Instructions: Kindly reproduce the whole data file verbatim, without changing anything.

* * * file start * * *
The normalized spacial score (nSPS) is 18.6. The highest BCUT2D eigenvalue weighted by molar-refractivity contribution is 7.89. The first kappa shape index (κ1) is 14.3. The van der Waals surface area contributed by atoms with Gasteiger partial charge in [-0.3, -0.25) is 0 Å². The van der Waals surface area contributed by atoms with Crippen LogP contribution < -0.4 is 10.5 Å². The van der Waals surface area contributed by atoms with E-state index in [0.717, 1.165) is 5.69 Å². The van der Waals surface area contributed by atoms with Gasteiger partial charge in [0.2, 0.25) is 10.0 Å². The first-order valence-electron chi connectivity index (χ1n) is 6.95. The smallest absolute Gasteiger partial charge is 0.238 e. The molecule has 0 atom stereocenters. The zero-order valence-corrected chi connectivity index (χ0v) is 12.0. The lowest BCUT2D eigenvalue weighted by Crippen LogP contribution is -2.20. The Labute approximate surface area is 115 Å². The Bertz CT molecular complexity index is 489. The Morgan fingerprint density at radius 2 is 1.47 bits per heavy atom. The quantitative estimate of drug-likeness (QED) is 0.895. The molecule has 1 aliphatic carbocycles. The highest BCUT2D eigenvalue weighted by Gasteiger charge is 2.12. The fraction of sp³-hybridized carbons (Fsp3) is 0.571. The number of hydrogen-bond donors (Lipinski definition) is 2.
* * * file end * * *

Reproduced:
The normalized spacial score (nSPS) is 18.6. The highest BCUT2D eigenvalue weighted by molar-refractivity contribution is 7.89. The first kappa shape index (κ1) is 14.3. The van der Waals surface area contributed by atoms with Gasteiger partial charge in [-0.3, -0.25) is 0 Å². The van der Waals surface area contributed by atoms with Crippen LogP contribution < -0.4 is 10.5 Å². The van der Waals surface area contributed by atoms with E-state index in [0.717, 1.165) is 5.69 Å². The van der Waals surface area contributed by atoms with Gasteiger partial charge in [0.2, 0.25) is 10.0 Å². The first-order valence-electron chi connectivity index (χ1n) is 6.95. The smallest absolute Gasteiger partial charge is 0.238 e. The molecule has 0 atom stereocenters. The zero-order valence-corrected chi connectivity index (χ0v) is 12.0. The lowest BCUT2D eigenvalue weighted by Crippen LogP contribution is -2.20. The Labute approximate surface area is 115 Å². The Bertz CT molecular complexity index is 489. The Morgan fingerprint density at radius 2 is 1.47 bits per heavy atom. The quantitative estimate of drug-likeness (QED) is 0.895. The molecule has 1 aliphatic carbocycles. The highest BCUT2D eigenvalue weighted by Gasteiger charge is 2.12. The fraction of sp³-hybridized carbons (Fsp3) is 0.571. The number of hydrogen-bond donors (Lipinski definition) is 2.